Exotic and fascinating

The fact that the exhibition has thus far unfolded with no classic moving images becomes abruptly clear when you enter the next room by João Gusmão and Pedro Paiva. In a kind of battle of attrition with no fewer than 21 projectors and projections arranged at different heights in a complex plywood frame, short film loops are shown: flapping birds, a washing machine hurling out leopard-print laundry, two people throwing a big stone into water, flickering light fixtures or an ostrich egg rotating on its own axis. Through their presentation, repetition and the seemingly ahistorical technique, these actually rather banal and contemporary scenes appear as remarkably exotic and fascinating as an ethnographic collection from a long-lost era.

Sandra Gibson & Luis Recoder, Available Light: Yellow-Red, 1999-2016, Exhibition view, Celluloid, EYE Filmmuseum, 2016, Amsterdam, The Netherlands, Photo by ® Studio Hans Wilschut
João Maria Gusmão & Pedro Paiva, Exhibition view, Celluloid, EYE Filmmuseum, 2016, Amsterdam, The Netherlands, Photo by ® Studio Hans Wilschut

The exhibition concludes with two works by Rosa Barba. The larger of the two is called “Bending to Earth” and was already shown in 2015 in Okwui Enwezor’s exhibition “All the World’s Futures” at the Venice Biennale. On a pictorial level the work shows radioactive fields, generally permanent disposal sites for nuclear waste in the USA, which Barba filmed – in analog, of course – from the air in slow, circular movements. The images are supplemented by a text and sound collage made up of radio recordings. An impressive projector is also part of this work. The almost monstrous machine with its huge, horizontally mounted spool is an Italian invention from the 1950s. It is able to play a full feature film in a loop, entirely without a human projectionist.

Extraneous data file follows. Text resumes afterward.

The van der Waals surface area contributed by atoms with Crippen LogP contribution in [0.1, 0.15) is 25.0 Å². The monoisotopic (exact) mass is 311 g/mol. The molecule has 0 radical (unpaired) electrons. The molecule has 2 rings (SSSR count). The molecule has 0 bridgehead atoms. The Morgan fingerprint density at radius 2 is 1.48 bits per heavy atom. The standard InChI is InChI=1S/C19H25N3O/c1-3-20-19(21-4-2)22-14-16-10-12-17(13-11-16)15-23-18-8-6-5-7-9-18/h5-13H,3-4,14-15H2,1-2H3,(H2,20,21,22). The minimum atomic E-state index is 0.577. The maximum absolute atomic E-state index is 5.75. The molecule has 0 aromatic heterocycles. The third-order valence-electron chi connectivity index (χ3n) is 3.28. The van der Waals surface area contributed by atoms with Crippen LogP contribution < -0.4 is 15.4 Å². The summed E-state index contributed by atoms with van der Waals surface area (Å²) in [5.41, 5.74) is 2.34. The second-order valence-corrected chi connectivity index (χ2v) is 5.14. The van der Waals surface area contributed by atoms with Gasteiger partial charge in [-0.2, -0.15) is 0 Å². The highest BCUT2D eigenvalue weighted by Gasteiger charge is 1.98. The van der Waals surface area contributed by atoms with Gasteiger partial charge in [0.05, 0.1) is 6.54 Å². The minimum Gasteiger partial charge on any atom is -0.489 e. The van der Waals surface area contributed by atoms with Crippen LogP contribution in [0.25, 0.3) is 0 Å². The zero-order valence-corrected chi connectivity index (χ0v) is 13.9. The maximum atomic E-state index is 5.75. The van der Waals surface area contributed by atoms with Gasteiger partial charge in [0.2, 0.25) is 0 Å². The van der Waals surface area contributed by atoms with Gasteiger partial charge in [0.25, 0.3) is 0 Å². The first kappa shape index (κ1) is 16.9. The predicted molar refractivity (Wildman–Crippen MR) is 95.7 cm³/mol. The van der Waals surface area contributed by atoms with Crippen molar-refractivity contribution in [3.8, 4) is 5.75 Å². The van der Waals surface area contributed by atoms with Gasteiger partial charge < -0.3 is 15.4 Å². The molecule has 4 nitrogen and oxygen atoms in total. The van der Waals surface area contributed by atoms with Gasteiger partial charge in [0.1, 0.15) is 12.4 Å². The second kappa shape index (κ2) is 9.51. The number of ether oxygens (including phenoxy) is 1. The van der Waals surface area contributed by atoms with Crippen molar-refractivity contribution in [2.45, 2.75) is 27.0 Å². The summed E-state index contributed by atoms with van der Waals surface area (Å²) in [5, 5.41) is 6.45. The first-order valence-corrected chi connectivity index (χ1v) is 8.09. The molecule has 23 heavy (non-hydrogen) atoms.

Virtually hypnotic

The anonymized film technology never saw success, however, as emphasized by Barba’s model, which seems as though it could represent an extinct species. In one corner of the room, small and delicate, is “Invisible Act” from 2010. A projector positioned directly in front of the wall casts a small rectangle of light onto it. Empty “frames” run through the projector and are projected onto the wall. At the same time, the light is reflected back from the wall onto the projector. A ball is rolling on a transport track into which the film is guided. Through the incessant, monotonous movements of projector, film, ball and flickering light image, this actually very simple experimental assemblage develops a virtually hypnotic effect.

Rosa Barba, Bending to Earth, 2015, Exhibition view, Celluloid, EYE Filmmuseum, 2016, Amsterdam, The Netherlands, Photo by ® Studio Hans Wilschut
Rosa Barba. Blind Volumes © Schirn Kunsthalle Frankfurt, 2016, Photo: Norbert Miguletz

Seeing Rosa Barba’s works in the context of this exhibition and in direct comparison with works by other artists who likewise work with analog film as a medium represents an exciting enhancement of the installation at the SCHIRN. Immediately recognizable as Barba’s handiwork is the clear and conceptual nature of her works, combined with a keen sense for aesthetics. Unlike those of Tacita Dean or Gusmão and Paiva, her pieces include projections, but often no actual images. This may have surprised some visitors to the installation at the Rotunda. But whether or not empty or monochrome frames actually show “nothing” is something that could be discussed at length.

Behind the illusion of film

In Barba’s art they sometimes quite directly reference an almost narrative idea of emptiness or absence, as in the case of “Invisible Act” or “Western Round Table”. At the same time, these “empty images” draw our attention back to the material itself, the rattling projectors and their mechanism, the endlessly rotating strips of film, the light, and so on. When Rosa Barba uses the medium of film as an aesthetic object and as an artwork, she throws light – in the truest sense of the term – on the otherwise hidden conditions behind the illusion of film.